Q: What iconic boats or boatbuilders inspire you today?
The old Ryboviches were the boats my dad and I thought were the most beautiful when I was growing up. The 41-footers from the 1960s and ’70s were just incredible: You could see the craftsmanship and the love that went into each one, above and beyond what was normal for the era. The way the joints met in the sheer molding was just as fair and pretty as you would see on any boat in the world. Roy Merritt also has had a big influence on the Carolina builders. From the mezzanine design to all the other custom touches he does, we think a lot of the way Roy builds his boats.
Four builders stand out in my mind. Omie Tillet is high on my list in terms of lines and proportions. The classic styling of the cold-molded 43-foot Merritt is up there as well. Ricky Scarborough’s boats — particularly in the mid-40-foot range — have beautiful lines that really appeal to me. These boats have small houses relative to their overall length, which I love. But the builder that has inspired me the most is Rybovich, with its history, innovation, styling and finish. More importantly for me, though, is its people. Mike Rybovich continues to have a big personal influence on the way I do things. That’s my top pick.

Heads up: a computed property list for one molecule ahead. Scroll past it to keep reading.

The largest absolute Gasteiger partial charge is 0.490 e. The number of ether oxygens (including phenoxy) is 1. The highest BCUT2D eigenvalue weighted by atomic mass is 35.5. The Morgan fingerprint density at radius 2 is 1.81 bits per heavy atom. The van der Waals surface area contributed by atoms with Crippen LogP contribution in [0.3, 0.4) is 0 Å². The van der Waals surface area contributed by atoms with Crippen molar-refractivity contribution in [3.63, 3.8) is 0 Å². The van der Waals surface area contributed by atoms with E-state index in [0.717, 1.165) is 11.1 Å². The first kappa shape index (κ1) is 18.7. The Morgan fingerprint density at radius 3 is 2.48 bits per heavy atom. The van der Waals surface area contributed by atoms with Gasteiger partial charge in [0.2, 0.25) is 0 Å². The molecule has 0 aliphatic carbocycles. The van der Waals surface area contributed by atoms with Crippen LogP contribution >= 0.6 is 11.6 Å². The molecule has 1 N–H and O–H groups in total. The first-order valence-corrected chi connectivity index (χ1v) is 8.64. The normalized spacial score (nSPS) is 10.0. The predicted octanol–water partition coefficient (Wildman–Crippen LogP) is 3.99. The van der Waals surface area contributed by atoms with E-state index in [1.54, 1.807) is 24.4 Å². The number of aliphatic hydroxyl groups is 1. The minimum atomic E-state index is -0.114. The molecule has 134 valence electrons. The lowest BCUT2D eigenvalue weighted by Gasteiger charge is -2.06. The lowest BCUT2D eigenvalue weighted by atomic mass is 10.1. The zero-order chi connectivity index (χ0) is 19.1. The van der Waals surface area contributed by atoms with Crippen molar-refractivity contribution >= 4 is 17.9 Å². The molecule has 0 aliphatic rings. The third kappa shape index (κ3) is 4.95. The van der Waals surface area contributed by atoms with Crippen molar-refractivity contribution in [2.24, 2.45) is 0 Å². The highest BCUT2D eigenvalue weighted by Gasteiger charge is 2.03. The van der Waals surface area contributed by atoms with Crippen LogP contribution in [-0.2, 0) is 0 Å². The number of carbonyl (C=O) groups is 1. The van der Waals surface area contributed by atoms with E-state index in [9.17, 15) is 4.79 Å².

Jon Sadowski at Revenge stretched the envelope in construction and design some 25 years ago. Revenge was building sport-fishing boats using techniques found in racing sailboats, including lightweight composites and very advanced manufacturing techniques. Not only is lightweight construction expensive to do correctly, but they managed to do it before the Internet and today’s advanced CAD modeling, which has now taken custom boatbuilding to the next level. The philosophy of increasing speed and efficiency by reducing weight is very similar to what Jim Smith did in the 1970s. And the first Revenge boats are still around today.
Our inspiration has always been the deep‑V design, even from our early days as a race-boat company. Bertram pioneered the deep-V hull in the 1960s and evolved with classics like the 46, 54 and 60 in the decades since. These hulls run better in rough water than the traditional, relatively flat bottoms you see on most designs. We worked with the Michael Peters Yacht Design team on the new Bertram 35 because of their experience in high-performance V-bottom hulls, and the 35 is an exceptional sea boat because of this. The hull shape has some major advancements, but the soul — the deep-V — remains.